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Prince of the PressHow One Collector Built History's Most Enduring and Remarkable Jewish Library$
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Joshua Teplitsky

Print publication date: 2019

Print ISBN-13: 9780300234909

Published to Yale Scholarship Online: September 2019

DOI: 10.12987/yale/9780300234909.001.0001

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Politics, Patronage, and Paper

Politics, Patronage, and Paper

Books and Broadsides as Political Objects

Chapter:
(p.56) Two Politics, Patronage, and Paper
Source:
Prince of the Press
Author(s):

Joshua Teplitsky

Publisher:
Yale University Press
DOI:10.12987/yale/9780300234909.003.0003

This chapter examines how David Oppenheim used his courtly connections for his own political struggles and interventions on behalf of others. He continued to purchase books himself, but many Jews found that they had much to gain by giving him books as presents. These books-as-gifts came from as far away as Jerusalem and as near as local communities in Moravia, but all were given in the hopes that Oppenheim's favor might be converted into a form of political patronage. Oppenheim's world of favor and families represents an important instance of this widespread political culture, one that was conducted by Court Jews as much as by princely courtiers. In this system, patronage and clientage were not simply vital elements of individual fortunes or the callously corrupt, but were decisive for the operations of an entire structure of governance, securing the welfare of its constituents and the power of its leaders.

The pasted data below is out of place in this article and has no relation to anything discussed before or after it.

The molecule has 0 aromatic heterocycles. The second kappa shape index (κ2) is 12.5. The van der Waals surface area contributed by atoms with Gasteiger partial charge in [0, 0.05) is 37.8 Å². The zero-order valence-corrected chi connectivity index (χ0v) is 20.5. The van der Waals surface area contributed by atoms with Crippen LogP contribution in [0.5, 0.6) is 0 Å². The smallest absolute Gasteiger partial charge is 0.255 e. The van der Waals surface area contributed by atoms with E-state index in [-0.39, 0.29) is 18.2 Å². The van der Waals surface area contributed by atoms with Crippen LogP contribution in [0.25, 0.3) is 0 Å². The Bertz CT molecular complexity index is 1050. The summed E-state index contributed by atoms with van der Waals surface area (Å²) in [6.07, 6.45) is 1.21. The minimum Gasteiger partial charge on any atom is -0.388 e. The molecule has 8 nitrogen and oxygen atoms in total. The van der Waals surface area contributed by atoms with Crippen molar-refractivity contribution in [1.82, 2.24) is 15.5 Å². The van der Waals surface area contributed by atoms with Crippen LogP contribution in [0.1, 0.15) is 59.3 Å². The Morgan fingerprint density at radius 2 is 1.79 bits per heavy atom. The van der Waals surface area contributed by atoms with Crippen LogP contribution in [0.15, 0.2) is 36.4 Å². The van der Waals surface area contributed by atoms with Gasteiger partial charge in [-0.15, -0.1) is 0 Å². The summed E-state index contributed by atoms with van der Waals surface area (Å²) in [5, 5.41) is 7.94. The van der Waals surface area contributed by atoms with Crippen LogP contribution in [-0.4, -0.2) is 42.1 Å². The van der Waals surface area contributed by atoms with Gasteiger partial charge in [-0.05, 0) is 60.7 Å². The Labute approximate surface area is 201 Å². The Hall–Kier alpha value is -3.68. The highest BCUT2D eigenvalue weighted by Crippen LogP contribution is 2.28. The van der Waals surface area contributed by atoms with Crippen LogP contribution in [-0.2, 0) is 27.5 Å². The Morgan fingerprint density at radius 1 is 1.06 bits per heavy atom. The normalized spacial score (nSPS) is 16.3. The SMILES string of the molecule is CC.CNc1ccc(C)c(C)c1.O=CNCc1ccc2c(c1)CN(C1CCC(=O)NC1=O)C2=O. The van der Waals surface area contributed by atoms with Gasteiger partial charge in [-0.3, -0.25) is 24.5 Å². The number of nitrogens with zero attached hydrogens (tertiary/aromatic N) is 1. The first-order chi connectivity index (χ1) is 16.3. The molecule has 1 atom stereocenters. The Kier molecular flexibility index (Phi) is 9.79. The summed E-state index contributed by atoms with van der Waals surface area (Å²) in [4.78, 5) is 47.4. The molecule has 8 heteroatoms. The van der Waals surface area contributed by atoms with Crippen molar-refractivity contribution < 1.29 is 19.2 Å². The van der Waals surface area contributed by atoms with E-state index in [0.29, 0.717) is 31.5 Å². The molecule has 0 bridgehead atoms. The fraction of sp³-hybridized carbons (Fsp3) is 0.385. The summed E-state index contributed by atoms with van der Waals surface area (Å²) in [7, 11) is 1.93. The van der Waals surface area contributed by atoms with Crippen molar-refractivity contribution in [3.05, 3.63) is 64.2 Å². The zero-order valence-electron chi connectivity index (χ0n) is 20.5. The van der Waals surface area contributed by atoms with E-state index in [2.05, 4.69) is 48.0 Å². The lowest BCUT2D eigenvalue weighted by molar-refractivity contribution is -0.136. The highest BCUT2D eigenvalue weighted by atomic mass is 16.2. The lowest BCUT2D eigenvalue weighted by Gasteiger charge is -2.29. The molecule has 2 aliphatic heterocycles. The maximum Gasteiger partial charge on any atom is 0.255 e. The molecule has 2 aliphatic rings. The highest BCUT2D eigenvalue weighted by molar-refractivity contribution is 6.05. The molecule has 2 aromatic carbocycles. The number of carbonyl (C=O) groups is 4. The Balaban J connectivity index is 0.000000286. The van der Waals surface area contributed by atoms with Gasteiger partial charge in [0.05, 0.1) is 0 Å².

Keywords:   David Oppenheim, Jews, political patronage, political culture, Court Jews, princely courtiers, clientage, books

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